TheaterWeek Cover Story

June 12, 1995

Photo by T. Charles Erickson

Excerpts from

Masters of Transformation

The Cast of Travels With My Aunt

By Michael Buckley

A quartet comprised of two veteran actors, Jim Dale and Brian Murray, and two who are making their New York debuts, Martin Rayner and Tom Beckett, portrays a total of 22 characters. And they do it sans changes in costumes and makeup.

Each of them plays Henry Pulling, a retired British bank manager. Dale offers only one other character: Augusta Bertram, Henry's high-spirited septuagenarian aunt--switching gestures and voices with precision timing. And the false mustache he wears as Henry does not interfere in the least with his transformations to Aunt Augusta.

At his mother's funeral, Henry meets Augusta, who informs him that the deceased was not really his mother. A few exchanges later finds the pair off on a journey that takes them to Brighton, Istanbul, Paris, Argentina, and Paraguay. Encountered en route are a colorful variety of types on both sides of the law.

Murray essays eight additional roles, half of whom are women. Rayner's also seen as eight other characters, including two females. And Beckett (who's standby for Dale) assumes four more guises, most notably a dog named Wolf.

Tom Beckett

Most of the critical attention received by Tom Beckett in Travels has centered on his portrayal of a canine. He is, stated John Simon, "especially unforgettable as Wolf, a dog whose pranks and demise he--no lesser word will do--immortalizes." Laughs the actor, "You must be immortal, if you die every night."

In Long Wharf, Beckett says, "the dog was not as rambunctious. We were all out having an after dinner drink one night, and I asked Giles [Havergal] if he had any suggestions. And he said, 'I wish that Wolf were not so polite.' I thought: 'All right, if he wants an impolite doggie, I can give him one.'" Of his roles, Beckett's favorite is, "Of course, Wolf. Because of the great response it gets." And, he adds, "I'm also very fond of the dance at the end of the show. Not only because it's lovely to have that little moment onstage, but--at that point--I feel like all the Henrys have loosened up a little bit. Privately, I'm really very fond of the dance; and, publicly, I'm really fond of Wolf."

He's also standby for Jim Dale, but Beckett insists, "Jim doesn't miss performances. I'm hoping he doesn't. It's not an enviable position to be behind Jim Dale, but it's been a great opportunity to watch him, and try to figure out how he does things. I can do that with all three of these actors. They're all stupendous, and I can learn from all of them. One of the reasons I don't see myself getting bored is that not only do I love the play so much, but also because I love watching them and seeing how they work. I have a lot of time when I just get to watch--and thank God I have fascinating stuff to watch."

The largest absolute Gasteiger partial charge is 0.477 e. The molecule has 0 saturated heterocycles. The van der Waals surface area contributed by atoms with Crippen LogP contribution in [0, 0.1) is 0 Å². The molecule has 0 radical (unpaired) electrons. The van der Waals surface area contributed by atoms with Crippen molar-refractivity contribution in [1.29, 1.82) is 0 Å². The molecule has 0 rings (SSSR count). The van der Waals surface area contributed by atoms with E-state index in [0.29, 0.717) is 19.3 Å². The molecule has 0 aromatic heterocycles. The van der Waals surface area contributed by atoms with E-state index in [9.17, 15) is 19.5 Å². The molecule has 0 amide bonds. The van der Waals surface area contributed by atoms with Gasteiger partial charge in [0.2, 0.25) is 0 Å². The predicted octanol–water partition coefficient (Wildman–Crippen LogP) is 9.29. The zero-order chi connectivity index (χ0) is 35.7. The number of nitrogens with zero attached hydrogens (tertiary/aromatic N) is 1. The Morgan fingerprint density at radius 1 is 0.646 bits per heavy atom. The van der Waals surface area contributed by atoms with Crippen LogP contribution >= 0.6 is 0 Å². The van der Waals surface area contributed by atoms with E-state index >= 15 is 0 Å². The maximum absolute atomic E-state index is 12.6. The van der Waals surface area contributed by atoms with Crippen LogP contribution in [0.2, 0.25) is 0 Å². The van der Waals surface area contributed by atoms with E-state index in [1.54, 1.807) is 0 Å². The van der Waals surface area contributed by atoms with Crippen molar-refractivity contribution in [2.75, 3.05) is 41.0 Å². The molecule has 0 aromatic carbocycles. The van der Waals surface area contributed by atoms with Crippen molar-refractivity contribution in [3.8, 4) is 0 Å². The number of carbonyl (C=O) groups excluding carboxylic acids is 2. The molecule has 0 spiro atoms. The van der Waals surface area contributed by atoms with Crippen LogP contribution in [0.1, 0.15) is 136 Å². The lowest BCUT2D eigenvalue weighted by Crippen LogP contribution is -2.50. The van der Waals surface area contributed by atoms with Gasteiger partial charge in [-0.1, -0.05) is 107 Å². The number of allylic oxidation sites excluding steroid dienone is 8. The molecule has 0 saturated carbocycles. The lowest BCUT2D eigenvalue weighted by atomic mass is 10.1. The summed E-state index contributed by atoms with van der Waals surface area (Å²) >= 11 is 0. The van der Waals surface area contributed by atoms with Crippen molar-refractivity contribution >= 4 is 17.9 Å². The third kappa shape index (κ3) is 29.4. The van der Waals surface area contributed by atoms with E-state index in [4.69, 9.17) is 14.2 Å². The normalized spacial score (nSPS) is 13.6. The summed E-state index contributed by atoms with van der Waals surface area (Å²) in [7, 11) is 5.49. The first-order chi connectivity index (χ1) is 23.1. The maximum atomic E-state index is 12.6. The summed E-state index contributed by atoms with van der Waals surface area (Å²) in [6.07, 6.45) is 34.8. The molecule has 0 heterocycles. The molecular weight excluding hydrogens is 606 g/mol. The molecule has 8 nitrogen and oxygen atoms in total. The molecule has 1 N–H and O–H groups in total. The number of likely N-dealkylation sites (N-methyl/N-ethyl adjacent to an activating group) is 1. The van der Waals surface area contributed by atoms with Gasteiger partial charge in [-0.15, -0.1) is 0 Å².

Asked if he had any difficulty with his roles, Beckett answers, "Just with the blocking. One set and three thousand props. In and out of the characters I do, I move most of the props. They all start to look exactly alike after a while. I'll be upstage and looking at trays I'm supposed to move or chairs, and I think: 'They could go anywhere .' That was the most difficult thing--getting the physical script down. I have dropped things on occasion."

The character of Henry, Beckett says, "takes a very strong emotional journey in the play. All four of us play him at different times, so we don't all take the entire journey. It's like a quartet of musicians. You have to play the entire piece, but you're coming in for your notes."

Elated to be making his New York debut in a success, his friends, he says, "tell me that I'm going to have to be in about fifteen flops to make up for this. [Laughs] I say it doesn't have to be that many."

Out of Yale for three years, Beckett has been "bouncing around in different regional theaters." He's enjoyed "Taming of the Shrew at Westport Country Playhouse and a wonderful Twelfth Night at Indiana Rep." His favorite work, thus far, "was Three Men on a Horse at the George Street Playhouse. It's wild comedy; the sort of thing Jim [Dale] does so well."

Born in California, he has a younger brother. "I grew up in California, but New York really feels like my home now." He was a "star boy soprano" in San Clemente, but when his voice changed, he decided on an acting career. "In sixth grade, I did The Happy Time. I had terrible asthma, but as soon as I got onstage, everything would cease to give me trouble. You get huge amounts of adrenalin in your body, which basically clears everything out of you."

His family name is Ericson, "but there was already an Ericson [in Equity]. I've always been fond of Becket, Thomas a Becket, yes, indeed. I left out the 'a'"

Asked what he'd like to be doing in five years, Tom Beckett says, "I'd like to go on to Airedales and St. Bernards. [Laughs] Ideally, I'd like to keep doing theater in New York, especially anything with a comic tinge. And, of course, maybe two movies a year, so I can support myself. There was a time when you could support yourself in the theater, but not anymore."